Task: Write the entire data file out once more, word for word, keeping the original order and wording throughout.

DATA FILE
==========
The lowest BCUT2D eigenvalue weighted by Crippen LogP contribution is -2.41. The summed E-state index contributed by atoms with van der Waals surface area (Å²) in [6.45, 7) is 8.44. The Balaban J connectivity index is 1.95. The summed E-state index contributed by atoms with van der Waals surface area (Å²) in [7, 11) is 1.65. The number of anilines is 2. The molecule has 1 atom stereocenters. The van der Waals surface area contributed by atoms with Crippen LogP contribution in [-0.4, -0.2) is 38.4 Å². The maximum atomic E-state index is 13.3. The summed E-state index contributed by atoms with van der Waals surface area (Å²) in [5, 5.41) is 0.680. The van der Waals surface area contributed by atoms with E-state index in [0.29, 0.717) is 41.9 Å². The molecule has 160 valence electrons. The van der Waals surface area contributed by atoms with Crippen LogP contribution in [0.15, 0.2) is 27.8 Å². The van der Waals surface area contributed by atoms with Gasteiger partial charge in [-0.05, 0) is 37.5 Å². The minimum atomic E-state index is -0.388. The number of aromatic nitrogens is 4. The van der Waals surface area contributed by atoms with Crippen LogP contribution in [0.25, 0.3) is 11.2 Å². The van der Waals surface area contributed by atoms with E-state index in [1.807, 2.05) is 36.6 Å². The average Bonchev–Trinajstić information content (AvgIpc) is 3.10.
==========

The lowest BCUT2D eigenvalue weighted by Crippen LogP contribution is -2.41. The summed E-state index contributed by atoms with van der Waals surface area (Å²) in [6.45, 7) is 8.44. The Balaban J connectivity index is 1.95. The summed E-state index contributed by atoms with van der Waals surface area (Å²) in [7, 11) is 1.65. The number of anilines is 2. The molecule has 1 atom stereocenters. The van der Waals surface area contributed by atoms with Crippen LogP contribution in [-0.4, -0.2) is 38.4 Å². The maximum atomic E-state index is 13.3. The summed E-state index contributed by atoms with van der Waals surface area (Å²) in [5, 5.41) is 0.680. The van der Waals surface area contributed by atoms with E-state index in [0.29, 0.717) is 41.9 Å². The molecule has 160 valence electrons. The van der Waals surface area contributed by atoms with Crippen LogP contribution in [0.15, 0.2) is 27.8 Å². The van der Waals surface area contributed by atoms with Gasteiger partial charge in [-0.05, 0) is 37.5 Å². The minimum atomic E-state index is -0.388. The number of aromatic nitrogens is 4. The van der Waals surface area contributed by atoms with Crippen LogP contribution in [0.25, 0.3) is 11.2 Å². The van der Waals surface area contributed by atoms with E-state index in [1.807, 2.05) is 36.6 Å². The average Bonchev–Trinajstić information content (AvgIpc) is 3.10.